I’ve always been a “realist” even as I prayed to God for the miracles I sought. It is only in the past four or five years that I realized I wasn’t setting my “hopes” even remotely high enough.

As I began to see how God was using my son Lan to not only show me what He could do and would do for me, God also taught me to get my hopes up!

One small victory after another made me realize that I didn’t have to have the weight of the world on my shoulders. I somehow managed to let God…

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Decisions! Decisions!

Who, then, are those who fear the Lord?
    He will instruct them in the ways they should choose. Psalm 25:12 NIV

 

Through the years we have come to crossroads where we had to make tough decisions.

When I began this blog Lan’s freshman year of high school, we decided that he would not attend the school he was zoned for.

He was devastated.

Still, he will graduate in two weeks with most of his friendships intact.

We had to decided private school or public?

We had to decide for and against extracurricular activities.

A four-year college or tech school? Lan’s desire to become a computer animator didn’t help matters either.

It seems there wasn’t a week that went by where we didn’t have to decide something…

Such is the season of raising a kids.

It took long enough, but I finally got over my fear of making a wrong decision. I’ve come to learn that God can make even my failures work out in the end.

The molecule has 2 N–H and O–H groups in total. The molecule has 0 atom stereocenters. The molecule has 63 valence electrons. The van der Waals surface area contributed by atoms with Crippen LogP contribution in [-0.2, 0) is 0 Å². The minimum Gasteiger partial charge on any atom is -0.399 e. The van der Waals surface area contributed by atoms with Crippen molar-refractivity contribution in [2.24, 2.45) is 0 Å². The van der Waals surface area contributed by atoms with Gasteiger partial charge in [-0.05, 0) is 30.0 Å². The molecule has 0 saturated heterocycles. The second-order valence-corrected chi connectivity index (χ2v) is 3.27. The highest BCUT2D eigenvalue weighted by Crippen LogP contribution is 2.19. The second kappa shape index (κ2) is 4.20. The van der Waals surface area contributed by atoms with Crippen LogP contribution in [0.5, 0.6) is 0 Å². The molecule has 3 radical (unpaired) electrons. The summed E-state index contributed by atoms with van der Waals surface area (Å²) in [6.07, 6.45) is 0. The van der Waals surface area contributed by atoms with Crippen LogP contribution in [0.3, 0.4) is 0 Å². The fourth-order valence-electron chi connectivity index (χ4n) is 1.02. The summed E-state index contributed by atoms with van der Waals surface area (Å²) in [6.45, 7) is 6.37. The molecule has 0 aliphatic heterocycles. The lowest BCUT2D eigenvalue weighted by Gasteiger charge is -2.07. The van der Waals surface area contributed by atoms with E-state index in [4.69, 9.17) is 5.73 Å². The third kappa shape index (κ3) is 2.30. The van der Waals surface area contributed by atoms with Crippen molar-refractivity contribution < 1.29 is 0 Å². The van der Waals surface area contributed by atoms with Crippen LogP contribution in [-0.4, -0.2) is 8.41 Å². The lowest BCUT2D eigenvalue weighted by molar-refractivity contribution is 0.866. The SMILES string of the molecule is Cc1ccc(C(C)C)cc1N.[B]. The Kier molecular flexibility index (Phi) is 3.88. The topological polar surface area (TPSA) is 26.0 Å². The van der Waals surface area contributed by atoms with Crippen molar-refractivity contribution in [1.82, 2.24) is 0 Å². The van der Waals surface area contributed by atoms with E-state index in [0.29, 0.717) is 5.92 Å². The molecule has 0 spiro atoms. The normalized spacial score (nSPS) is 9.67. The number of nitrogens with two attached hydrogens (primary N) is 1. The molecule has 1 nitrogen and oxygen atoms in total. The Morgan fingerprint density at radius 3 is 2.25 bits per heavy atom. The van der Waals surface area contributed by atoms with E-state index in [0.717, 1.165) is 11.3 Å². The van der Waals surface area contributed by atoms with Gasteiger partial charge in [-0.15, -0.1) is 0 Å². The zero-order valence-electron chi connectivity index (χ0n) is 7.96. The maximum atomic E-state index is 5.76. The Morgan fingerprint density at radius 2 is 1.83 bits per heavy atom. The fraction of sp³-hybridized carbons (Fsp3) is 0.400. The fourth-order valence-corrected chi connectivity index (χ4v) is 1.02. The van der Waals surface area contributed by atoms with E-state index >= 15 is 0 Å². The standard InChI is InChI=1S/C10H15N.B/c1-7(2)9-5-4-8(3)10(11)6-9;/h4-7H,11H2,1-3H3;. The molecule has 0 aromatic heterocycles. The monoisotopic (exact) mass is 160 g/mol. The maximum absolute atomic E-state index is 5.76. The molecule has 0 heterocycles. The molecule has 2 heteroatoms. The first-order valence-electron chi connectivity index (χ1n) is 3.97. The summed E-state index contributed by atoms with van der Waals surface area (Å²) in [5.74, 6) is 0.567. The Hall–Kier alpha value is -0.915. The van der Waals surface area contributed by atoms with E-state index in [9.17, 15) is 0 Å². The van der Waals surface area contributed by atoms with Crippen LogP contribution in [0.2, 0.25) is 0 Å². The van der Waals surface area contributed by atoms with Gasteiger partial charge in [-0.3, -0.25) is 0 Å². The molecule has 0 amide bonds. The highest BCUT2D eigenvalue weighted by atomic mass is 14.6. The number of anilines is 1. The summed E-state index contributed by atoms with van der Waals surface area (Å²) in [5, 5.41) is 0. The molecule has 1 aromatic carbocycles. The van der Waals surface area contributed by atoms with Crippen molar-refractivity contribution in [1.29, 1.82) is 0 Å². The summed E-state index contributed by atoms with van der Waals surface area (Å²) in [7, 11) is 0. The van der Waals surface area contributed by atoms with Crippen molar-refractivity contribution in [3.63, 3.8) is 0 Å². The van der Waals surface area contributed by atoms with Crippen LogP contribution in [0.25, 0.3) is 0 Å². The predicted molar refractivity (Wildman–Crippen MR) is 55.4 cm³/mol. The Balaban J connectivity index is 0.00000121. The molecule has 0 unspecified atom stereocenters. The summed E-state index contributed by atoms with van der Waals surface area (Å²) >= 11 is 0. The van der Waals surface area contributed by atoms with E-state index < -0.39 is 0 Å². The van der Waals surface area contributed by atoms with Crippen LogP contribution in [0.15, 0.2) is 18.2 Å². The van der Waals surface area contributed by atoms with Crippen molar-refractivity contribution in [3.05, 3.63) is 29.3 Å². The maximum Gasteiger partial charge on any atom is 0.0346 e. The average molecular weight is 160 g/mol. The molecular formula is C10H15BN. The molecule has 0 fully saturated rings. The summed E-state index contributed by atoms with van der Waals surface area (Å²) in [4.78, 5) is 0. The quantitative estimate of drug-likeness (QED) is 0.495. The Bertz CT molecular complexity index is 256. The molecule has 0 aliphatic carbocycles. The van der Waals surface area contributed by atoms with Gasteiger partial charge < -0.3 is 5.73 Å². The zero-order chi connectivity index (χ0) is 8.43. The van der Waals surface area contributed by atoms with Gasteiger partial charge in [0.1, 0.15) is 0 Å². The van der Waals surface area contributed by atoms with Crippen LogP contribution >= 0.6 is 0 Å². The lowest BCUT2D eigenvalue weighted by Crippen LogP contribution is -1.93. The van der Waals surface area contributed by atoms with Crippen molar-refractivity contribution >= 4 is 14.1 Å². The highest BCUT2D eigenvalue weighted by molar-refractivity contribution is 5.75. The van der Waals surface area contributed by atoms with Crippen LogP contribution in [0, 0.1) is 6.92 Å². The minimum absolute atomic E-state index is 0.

One of the reasons I hadn’t posted lately was due my mother’s illness.  You can read about that trial here. The last thing Mommy asked me was if I had completed everything necessary for Lan to attend a school that offered him a scholarship.

She had already given her opinion about one school during her illness. It was a great school, but not so great for social growth. I think Mommy approved of our final choice because she passed away not long after.

I believe she decided that Lan would be just fine.

He always said he was moving to Orlando when he grew up. We just laughed it off.

Guess who’s laughing now?

It is probably without a doubt the hardest decision we have made.

When College Decision Day was celebrated at his school, Lan wore his Full Sail University t-shirt. All the college and military bound kids represented their various schools. It was quite the event, pep rally and all!

Sometimes we must decide to take chances when everyone else thinks we’re crazy. If we are ever to reach the heights God has for us, we must decide to be faith filled and fearless. Every hero in the Bible rose to greatness based on the choices he or she made.

Abraham chose to be obedient.

David chose to fight.

Ruth chose compassion.

Each of them was rewarded for following God instead of doing what everyone else in their situation probably would have done.

God calls us to choose.

We’ve decided that autism will not defeat us.

Lan decided that he will excel.

Autism may dictate some of our choices but it doesn’t have to prevent us from pushing through our
obstacles.


Choose to believe and trust God.

I promise, He will amaze you and you’ll be glad you did…